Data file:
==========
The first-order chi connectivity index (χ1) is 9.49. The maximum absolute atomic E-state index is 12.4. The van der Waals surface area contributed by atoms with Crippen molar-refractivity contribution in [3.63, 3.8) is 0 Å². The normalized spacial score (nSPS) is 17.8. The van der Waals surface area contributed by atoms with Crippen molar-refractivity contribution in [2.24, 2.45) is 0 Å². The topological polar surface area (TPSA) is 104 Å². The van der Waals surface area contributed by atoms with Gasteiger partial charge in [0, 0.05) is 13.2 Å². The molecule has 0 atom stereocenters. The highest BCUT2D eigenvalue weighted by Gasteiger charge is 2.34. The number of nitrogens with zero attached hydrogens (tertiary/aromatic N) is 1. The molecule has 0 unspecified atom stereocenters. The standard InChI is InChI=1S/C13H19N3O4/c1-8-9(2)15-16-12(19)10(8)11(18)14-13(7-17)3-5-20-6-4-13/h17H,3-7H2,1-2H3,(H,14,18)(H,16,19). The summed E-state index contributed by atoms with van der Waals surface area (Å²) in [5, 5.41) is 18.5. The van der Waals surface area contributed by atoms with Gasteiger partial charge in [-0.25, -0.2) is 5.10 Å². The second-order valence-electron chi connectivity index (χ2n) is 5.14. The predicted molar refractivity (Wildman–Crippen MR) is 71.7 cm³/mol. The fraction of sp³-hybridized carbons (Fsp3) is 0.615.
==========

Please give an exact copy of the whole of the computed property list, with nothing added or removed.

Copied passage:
The first-order chi connectivity index (χ1) is 9.49. The maximum absolute atomic E-state index is 12.4. The van der Waals surface area contributed by atoms with Crippen molar-refractivity contribution in [3.63, 3.8) is 0 Å². The normalized spacial score (nSPS) is 17.8. The van der Waals surface area contributed by atoms with Crippen molar-refractivity contribution in [2.24, 2.45) is 0 Å². The topological polar surface area (TPSA) is 104 Å². The van der Waals surface area contributed by atoms with Gasteiger partial charge in [0, 0.05) is 13.2 Å². The molecule has 0 atom stereocenters. The highest BCUT2D eigenvalue weighted by Gasteiger charge is 2.34. The number of nitrogens with zero attached hydrogens (tertiary/aromatic N) is 1. The molecule has 0 unspecified atom stereocenters. The standard InChI is InChI=1S/C13H19N3O4/c1-8-9(2)15-16-12(19)10(8)11(18)14-13(7-17)3-5-20-6-4-13/h17H,3-7H2,1-2H3,(H,14,18)(H,16,19). The summed E-state index contributed by atoms with van der Waals surface area (Å²) in [5, 5.41) is 18.5. The van der Waals surface area contributed by atoms with Gasteiger partial charge in [-0.25, -0.2) is 5.10 Å². The second-order valence-electron chi connectivity index (χ2n) is 5.14. The predicted molar refractivity (Wildman–Crippen MR) is 71.7 cm³/mol. The fraction of sp³-hybridized carbons (Fsp3) is 0.615.